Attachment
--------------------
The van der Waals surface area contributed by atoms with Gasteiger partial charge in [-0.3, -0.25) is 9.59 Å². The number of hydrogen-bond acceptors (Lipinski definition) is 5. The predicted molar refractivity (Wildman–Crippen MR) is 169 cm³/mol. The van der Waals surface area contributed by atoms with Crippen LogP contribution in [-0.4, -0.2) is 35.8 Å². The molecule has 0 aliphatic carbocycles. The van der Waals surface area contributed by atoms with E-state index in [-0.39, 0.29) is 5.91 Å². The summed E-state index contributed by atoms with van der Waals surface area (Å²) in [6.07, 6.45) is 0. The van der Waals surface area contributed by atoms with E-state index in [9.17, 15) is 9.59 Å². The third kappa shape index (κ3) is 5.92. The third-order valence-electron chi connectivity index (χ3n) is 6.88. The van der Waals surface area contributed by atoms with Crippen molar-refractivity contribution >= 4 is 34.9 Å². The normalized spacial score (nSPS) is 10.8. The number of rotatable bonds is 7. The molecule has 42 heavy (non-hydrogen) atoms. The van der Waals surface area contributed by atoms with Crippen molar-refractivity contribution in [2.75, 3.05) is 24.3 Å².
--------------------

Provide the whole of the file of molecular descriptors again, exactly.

The van der Waals surface area contributed by atoms with Gasteiger partial charge in [-0.3, -0.25) is 9.59 Å². The number of hydrogen-bond acceptors (Lipinski definition) is 5. The predicted molar refractivity (Wildman–Crippen MR) is 169 cm³/mol. The van der Waals surface area contributed by atoms with Crippen LogP contribution in [-0.4, -0.2) is 35.8 Å². The molecule has 0 aliphatic carbocycles. The van der Waals surface area contributed by atoms with E-state index in [-0.39, 0.29) is 5.91 Å². The summed E-state index contributed by atoms with van der Waals surface area (Å²) in [6.07, 6.45) is 0. The van der Waals surface area contributed by atoms with E-state index in [9.17, 15) is 9.59 Å². The third kappa shape index (κ3) is 5.92. The third-order valence-electron chi connectivity index (χ3n) is 6.88. The van der Waals surface area contributed by atoms with Crippen molar-refractivity contribution >= 4 is 34.9 Å². The normalized spacial score (nSPS) is 10.8. The number of rotatable bonds is 7. The molecule has 42 heavy (non-hydrogen) atoms. The van der Waals surface area contributed by atoms with Crippen molar-refractivity contribution in [2.75, 3.05) is 24.3 Å².